LNDSCPR is moving


25 posts, 13 pages, 9 categories, 98 tags, 32 comments, 24 approved, 8 spam later, this wordpress run is coming to a close.  Dissatisfied with the formatting options, editing difficulties and the threat of perverse advertisements once my annual pay off comes due, I have moved my online energies to cargo collective and the more trustworthy lndscpr.com.

Hopefully useful in process, this thesis film strip is now unfortunately viewed in reverse order, while my interests have moved away from the blogging towards experimental design research.  Over the 9 months, this is the component that has been the most absent in my research despite my early hypotheses that:

The generative capacity of landscape is defined as the potential and possibilities that occur from events, and is therefore different that its productive capacity which focuses on efficient outcomes over a set time.i It can therefore be better understood through direct observation and material experimentation instead of using predictive models.ii

By applying observations from specific cases to specific experiments (transduction) instead of attempting to discern general rules, there is the potential to discover distinct material and spatial qualities, and collaborative opportunities previously hidden behind the computer screen.iii

By consciously observing the agency of digital design tools, we may avoid allowing the agency of these tools from dictating design intent. Conversely, through hyperbolic critique of our maintenance and construction tools, we may better understand their generative capacity and how we might innovatively employ them.

Part of this stems from the academic calendar being the inverse of the growing season, but is also partly due to the logistics of machinery and site conflicting with my early, lofty ambitions.  Despite these obstacles, my experience maintaining and charting middle field, and patterning through the router and “yard models” have validated these earlier hypotheses and inspired me to focus on physical experiment as the principle way of investigating maintenance as infrastructural service, as design activism, and as novel ecology.  Each concept will be tested and observed to demonstrate its validity before the rambling and speculation.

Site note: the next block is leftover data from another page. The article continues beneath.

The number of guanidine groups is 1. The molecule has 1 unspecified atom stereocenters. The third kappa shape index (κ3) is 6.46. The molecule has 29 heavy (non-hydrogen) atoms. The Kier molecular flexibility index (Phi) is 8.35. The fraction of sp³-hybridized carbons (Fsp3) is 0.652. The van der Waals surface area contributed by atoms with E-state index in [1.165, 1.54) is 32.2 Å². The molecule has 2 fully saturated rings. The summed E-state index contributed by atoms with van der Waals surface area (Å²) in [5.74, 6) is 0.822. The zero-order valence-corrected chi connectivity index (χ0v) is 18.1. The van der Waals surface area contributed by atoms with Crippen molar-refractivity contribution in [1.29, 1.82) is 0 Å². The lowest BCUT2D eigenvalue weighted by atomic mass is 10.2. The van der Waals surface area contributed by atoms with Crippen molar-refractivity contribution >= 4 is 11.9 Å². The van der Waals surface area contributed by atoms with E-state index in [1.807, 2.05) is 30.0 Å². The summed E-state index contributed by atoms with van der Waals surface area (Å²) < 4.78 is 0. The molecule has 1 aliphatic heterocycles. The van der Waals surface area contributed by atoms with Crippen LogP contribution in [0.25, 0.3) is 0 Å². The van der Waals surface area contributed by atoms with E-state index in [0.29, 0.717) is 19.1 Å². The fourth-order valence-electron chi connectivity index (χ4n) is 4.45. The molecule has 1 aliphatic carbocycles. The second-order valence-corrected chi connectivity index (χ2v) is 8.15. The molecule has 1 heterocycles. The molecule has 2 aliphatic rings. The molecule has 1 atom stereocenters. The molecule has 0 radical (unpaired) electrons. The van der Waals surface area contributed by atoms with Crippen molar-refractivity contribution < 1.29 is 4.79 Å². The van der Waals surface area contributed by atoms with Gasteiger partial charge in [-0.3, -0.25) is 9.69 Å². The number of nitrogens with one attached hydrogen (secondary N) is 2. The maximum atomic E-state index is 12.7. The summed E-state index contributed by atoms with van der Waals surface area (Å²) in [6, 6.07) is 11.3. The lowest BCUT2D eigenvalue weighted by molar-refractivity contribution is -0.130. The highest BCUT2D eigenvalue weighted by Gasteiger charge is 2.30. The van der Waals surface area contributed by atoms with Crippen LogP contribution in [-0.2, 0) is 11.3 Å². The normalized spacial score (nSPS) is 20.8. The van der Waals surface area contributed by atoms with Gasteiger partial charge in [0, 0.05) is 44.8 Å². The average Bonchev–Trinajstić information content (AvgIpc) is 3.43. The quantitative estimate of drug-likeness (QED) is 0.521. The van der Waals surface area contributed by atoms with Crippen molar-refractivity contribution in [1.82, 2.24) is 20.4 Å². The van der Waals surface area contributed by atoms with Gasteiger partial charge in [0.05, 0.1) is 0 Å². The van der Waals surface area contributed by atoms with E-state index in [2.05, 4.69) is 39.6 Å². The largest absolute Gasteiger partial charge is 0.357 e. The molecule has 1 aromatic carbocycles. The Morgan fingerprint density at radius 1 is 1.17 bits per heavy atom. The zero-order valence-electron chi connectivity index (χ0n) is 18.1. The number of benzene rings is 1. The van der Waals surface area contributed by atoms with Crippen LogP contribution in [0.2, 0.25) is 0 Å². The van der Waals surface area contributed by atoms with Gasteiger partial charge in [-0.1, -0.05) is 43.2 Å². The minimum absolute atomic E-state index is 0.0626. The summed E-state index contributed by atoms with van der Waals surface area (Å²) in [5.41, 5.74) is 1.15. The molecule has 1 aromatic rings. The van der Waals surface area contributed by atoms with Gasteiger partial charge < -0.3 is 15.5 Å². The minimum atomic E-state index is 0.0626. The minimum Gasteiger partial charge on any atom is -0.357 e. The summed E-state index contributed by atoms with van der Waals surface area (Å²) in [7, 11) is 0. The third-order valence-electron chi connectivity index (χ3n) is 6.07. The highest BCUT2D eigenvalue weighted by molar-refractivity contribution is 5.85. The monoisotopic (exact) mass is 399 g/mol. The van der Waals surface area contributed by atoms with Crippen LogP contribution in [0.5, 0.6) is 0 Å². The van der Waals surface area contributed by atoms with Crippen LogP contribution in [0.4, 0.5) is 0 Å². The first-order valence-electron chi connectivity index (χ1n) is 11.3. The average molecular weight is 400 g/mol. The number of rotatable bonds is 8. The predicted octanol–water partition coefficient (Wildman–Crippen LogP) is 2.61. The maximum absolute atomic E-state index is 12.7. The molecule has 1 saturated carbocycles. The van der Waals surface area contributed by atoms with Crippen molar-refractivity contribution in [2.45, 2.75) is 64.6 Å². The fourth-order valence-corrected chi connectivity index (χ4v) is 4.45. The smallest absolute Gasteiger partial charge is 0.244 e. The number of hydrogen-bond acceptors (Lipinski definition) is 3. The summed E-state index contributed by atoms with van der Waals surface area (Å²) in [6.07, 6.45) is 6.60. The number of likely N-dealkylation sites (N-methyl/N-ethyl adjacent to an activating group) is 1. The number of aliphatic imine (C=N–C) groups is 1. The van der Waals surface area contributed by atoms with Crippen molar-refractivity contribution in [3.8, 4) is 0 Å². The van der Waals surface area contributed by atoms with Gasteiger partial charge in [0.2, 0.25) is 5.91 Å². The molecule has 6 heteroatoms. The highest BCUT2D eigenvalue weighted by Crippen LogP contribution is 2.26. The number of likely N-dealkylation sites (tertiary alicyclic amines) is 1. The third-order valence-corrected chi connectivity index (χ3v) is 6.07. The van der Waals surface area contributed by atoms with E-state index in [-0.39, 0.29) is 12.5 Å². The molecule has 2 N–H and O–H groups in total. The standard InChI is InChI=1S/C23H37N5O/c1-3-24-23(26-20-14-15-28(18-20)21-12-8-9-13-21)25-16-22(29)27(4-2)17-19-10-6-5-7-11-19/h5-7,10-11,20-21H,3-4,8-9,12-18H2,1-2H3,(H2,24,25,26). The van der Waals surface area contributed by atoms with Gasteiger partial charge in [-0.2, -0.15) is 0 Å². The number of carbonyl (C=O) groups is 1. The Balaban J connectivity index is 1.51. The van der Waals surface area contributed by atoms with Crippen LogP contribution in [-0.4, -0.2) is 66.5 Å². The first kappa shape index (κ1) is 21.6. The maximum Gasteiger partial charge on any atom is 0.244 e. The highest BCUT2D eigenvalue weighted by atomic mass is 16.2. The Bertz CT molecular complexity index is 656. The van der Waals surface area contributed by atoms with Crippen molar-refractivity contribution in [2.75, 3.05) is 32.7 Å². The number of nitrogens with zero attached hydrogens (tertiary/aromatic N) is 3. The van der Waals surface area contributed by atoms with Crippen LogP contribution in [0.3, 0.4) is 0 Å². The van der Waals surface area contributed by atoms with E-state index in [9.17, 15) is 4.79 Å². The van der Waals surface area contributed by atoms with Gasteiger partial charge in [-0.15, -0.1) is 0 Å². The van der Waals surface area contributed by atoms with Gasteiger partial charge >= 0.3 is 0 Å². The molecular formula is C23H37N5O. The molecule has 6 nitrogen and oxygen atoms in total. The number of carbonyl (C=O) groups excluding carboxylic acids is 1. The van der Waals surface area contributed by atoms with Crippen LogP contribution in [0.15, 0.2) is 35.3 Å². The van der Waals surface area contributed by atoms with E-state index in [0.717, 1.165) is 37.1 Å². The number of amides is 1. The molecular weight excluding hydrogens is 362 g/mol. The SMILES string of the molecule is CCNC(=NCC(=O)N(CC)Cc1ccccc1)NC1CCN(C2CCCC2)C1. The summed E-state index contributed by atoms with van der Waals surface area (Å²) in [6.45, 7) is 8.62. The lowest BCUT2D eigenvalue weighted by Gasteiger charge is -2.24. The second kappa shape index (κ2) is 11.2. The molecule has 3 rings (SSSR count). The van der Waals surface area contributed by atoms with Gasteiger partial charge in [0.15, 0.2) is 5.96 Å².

If by chance you have just stumbled upon this site, these entries (theoretical basis, conclusions) are perhaps the most efficient at communicating what has happened here.

Thanks to all that made this possible:

Teresa Gali-Izard | primary-advisor. Brian Osborn | secondary-advisor. Beth Meyer, Brian Davis, Julian Raxworthy, Matthew Jull, Leena Cho, Michael Lee, Pete O’shea, Jorg Sieweke | other advisors in order of appearance. Michelle Rehme, Marie Schacht, Stewart Gamage | morven programs.  Elton Oliver, Andy Wyland | morven estate managers. School of Architecture Student Research Grant Comittee | funding. Mark Olinger | director, dept. of planning & development review, city of richmond.  Lisbeth Coker | project development manager, department of economic and community development, city of richmond. Meade Anderson | office of remediation programs, department of environmental equality, state of virginia. CELA. Scenario Journal. Central Virginia Rentals. Gary Bibb. Isaac Cohen, Isaac Hammetz, Chris Woods, Amelia Einbender-Leber, Nathan Burgess, Brian Flynn, Jake Fox, Dirk, and most importantly, Michelle Brookey


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